Mr. Deputy Speaker, Sir, I beg to reply. (a) As at 30th March, 2007, a total of 1,004 vehicles had been returned by the various Ministries and Government Departments. (b) The Government has saved an estimated Kshs1.3 billion as a result of part "a" above.
Mr. Deputy Speaker, Sir, if you go in the yards where these vehicles are parked, they are rotting. Most of them cannot even be sold! How did the Minister raise Kshs1.3 billion when, maybe, he has not even sold one of them?
Mr. Deputy Speaker, Sir, the Kshs1.3 billion has not been raised from the sale of vehicles. We have advertised for sale 112 vehicles through competitive bidding and the bids are being evaluated. When that is complete, we shall know how much we are realising from the sales. The Kshs1.3 billion that we have saved, is from efficiency gains in terms of getting those vehicles off the road so that they are not incurring the fuel and maintenance costs that they were previously incurring.
Mr. Deputy Speaker, Sir, how many vehicles was the Minister expecting to be returned and what is he going to do to those Ministries that have not surrendered their vehicles?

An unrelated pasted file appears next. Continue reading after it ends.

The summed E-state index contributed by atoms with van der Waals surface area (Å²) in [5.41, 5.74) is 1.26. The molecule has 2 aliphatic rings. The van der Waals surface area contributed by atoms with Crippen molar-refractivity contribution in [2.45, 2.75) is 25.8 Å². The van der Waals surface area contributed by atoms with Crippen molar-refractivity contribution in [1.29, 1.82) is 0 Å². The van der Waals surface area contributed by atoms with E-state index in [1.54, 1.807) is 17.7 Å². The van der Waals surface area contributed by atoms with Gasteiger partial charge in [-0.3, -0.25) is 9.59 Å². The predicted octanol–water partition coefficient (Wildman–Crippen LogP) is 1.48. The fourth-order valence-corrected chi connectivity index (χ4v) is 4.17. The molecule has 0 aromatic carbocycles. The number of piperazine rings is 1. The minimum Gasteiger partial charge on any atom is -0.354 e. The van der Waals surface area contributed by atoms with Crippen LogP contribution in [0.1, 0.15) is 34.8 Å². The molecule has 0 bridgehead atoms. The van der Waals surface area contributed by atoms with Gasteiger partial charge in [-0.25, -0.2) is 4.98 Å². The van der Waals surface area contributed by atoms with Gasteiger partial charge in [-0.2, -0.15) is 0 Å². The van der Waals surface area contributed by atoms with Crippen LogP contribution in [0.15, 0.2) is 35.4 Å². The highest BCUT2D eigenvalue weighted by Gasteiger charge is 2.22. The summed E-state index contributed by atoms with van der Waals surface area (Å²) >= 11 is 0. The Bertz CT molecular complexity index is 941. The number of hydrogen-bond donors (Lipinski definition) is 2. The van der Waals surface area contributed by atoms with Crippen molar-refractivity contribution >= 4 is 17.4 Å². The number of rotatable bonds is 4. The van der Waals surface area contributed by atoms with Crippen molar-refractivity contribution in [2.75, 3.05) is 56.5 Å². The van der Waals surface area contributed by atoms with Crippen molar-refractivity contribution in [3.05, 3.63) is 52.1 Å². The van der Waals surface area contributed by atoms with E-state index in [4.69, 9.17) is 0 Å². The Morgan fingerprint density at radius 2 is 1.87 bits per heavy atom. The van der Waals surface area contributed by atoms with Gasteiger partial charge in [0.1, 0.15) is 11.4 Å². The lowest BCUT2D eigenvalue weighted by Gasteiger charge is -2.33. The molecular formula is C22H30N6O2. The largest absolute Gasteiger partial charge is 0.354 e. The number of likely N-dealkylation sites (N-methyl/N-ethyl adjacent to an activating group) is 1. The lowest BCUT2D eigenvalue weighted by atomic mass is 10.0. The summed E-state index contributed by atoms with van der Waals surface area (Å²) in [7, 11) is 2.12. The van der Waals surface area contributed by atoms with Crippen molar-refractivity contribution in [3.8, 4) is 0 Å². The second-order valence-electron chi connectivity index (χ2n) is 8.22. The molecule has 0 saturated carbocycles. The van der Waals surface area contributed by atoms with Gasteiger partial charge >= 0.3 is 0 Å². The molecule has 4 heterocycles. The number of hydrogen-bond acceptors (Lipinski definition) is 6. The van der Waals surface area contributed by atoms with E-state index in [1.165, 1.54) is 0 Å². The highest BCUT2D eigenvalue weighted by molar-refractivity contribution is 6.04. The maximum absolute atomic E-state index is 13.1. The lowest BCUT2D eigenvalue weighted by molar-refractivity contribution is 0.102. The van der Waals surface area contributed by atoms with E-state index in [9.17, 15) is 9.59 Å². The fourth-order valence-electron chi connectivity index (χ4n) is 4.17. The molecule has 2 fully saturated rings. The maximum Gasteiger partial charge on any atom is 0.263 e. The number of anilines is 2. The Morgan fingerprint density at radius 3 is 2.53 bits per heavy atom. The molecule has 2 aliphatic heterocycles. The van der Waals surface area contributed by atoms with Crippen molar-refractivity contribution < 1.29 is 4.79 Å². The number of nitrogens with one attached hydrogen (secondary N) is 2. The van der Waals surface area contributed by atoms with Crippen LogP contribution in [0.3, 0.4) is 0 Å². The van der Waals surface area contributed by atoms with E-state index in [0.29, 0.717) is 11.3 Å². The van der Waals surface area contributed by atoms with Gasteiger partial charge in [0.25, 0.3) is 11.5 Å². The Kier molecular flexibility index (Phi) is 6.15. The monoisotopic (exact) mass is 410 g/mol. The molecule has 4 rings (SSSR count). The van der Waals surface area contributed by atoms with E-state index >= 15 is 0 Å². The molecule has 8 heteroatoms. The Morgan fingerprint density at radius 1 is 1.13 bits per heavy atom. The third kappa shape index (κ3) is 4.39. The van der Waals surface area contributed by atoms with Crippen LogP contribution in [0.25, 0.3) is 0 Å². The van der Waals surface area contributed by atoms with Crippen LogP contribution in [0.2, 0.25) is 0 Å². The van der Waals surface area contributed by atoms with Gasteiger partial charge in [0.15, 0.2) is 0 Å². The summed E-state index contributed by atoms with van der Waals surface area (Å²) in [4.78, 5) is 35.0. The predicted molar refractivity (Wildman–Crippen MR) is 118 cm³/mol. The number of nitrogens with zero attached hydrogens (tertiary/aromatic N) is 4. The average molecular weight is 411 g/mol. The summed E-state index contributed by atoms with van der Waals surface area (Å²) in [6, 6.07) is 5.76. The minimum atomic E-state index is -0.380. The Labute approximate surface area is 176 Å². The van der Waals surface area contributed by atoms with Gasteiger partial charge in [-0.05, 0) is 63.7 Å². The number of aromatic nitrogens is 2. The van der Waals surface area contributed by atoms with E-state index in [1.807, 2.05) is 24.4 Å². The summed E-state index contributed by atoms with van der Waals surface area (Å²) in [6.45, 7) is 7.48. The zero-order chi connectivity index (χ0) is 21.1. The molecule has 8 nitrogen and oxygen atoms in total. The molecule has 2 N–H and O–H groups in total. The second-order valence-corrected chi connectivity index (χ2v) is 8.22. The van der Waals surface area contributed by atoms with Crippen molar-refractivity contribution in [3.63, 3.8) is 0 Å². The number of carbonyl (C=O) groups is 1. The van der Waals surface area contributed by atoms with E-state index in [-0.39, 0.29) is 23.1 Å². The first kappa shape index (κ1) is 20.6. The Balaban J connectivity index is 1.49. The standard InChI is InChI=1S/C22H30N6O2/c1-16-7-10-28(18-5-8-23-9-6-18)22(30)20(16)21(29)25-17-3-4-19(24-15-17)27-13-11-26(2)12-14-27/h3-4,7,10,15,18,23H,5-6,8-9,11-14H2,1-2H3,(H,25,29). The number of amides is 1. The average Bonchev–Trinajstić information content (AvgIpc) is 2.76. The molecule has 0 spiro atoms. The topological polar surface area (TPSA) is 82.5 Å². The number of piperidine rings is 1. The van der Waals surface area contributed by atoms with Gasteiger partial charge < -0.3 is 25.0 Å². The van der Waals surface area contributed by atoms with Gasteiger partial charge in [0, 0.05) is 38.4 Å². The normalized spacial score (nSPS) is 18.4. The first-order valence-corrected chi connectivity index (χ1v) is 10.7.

Mr. Deputy Speaker, Sir, the 1,004 is a calculated figure based on the assessment that was carried out in the individual Ministries. I am not aware of the Ministries that have refused to return vehicles. So, I cannot contemplate action on an issue that has not arisen.
Mr. Deputy Speaker, Sir, many Ministries and Government Departments today do not even have vehicles, for example, the Police Department. We are ever asking for the Police Department to be allocated more vehicles. How could the Minister collect vehicles and ground them when we are asking for vehicles to be given to hospitals and to the police department?